Sunday, September 11, 2011

Remembering 9-11

Ten years ago today I had just started my work day at the Faculty of Environmental Studies, York University, where if I remember correctly, my job consisted mainly of eight hours a day of data entry for a graduate program audit (my, how some things have changed). 

At around 8:50, when my friend Steve walked over to tell me "Two planes have just hit the World Trade Center and half of the States are under attack," I thought he was kidding - it just sounded so implausible, but he assured me it was true. I remember the tingle of fear and anxiety that washed over me. In the minutes immediately after the planes hit, so much of what we were going on was speculation, because most news sites had been shut down due to the overwhelming volume of traffic of folks trying to get information.

Not long after, someone  wheeled a TV into the lounge, and staff and faculty sat watching the screen, many of us with tears in our eyes, not believing what we were seeing. It felt like our whole world was under attack and beyond the sadness of the day, there was just so much fear and anxiety about the situation. 

In that faculty where so many of us were there because we wanted to help change the world, we were of course deeply saddened by the needless and tragic losses of lives. However, we hoped this event would be a catalyst for change on a global level, and allow us to examine the root causes of what had possessed the attackers to launch this assault on our continent.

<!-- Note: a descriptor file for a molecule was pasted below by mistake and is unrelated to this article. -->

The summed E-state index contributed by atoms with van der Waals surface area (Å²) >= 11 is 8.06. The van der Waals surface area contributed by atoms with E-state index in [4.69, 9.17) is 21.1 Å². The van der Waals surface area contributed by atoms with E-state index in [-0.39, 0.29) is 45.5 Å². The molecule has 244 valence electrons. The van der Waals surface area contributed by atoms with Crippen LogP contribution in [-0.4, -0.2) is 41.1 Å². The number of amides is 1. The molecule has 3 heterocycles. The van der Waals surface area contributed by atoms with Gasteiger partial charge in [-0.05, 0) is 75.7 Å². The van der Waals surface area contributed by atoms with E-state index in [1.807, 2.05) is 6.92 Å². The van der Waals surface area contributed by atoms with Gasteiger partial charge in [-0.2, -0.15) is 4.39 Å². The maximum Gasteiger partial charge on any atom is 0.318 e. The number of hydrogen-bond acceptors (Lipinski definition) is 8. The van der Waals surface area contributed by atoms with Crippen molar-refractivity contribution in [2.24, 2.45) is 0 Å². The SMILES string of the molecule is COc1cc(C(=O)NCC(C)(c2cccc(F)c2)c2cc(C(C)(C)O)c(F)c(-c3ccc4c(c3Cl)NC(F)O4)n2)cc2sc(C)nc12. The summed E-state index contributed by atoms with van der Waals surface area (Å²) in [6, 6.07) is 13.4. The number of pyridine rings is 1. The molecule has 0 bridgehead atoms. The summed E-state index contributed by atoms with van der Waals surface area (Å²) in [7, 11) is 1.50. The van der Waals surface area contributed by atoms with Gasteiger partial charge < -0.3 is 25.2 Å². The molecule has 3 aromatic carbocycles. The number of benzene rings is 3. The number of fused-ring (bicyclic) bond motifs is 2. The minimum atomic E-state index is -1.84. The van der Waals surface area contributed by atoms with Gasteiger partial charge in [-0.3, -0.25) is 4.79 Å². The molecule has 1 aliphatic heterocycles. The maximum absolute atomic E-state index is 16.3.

Ten years later, so much of the stories we are hearing is about remembering those who were lost and celebrating the heroes who came to the rescue at Ground Zero. But I haven't seen anything in the coverage discussing the root causes of why these events happened. The individuals who were responsible for this tragedy wished to cause a sensation to shake us up and send us a message.

But I'm not sure if we're any farther ahead today than where we were 10 years ago in addressing what happened on that tragic day and in understanding their message...


Alison DeLory said...

Interesting point: no one questioning the "why" of 9/11. Too big, too indefinable?

Nara Malone said...

You make a good point. There can't be peace without understanding.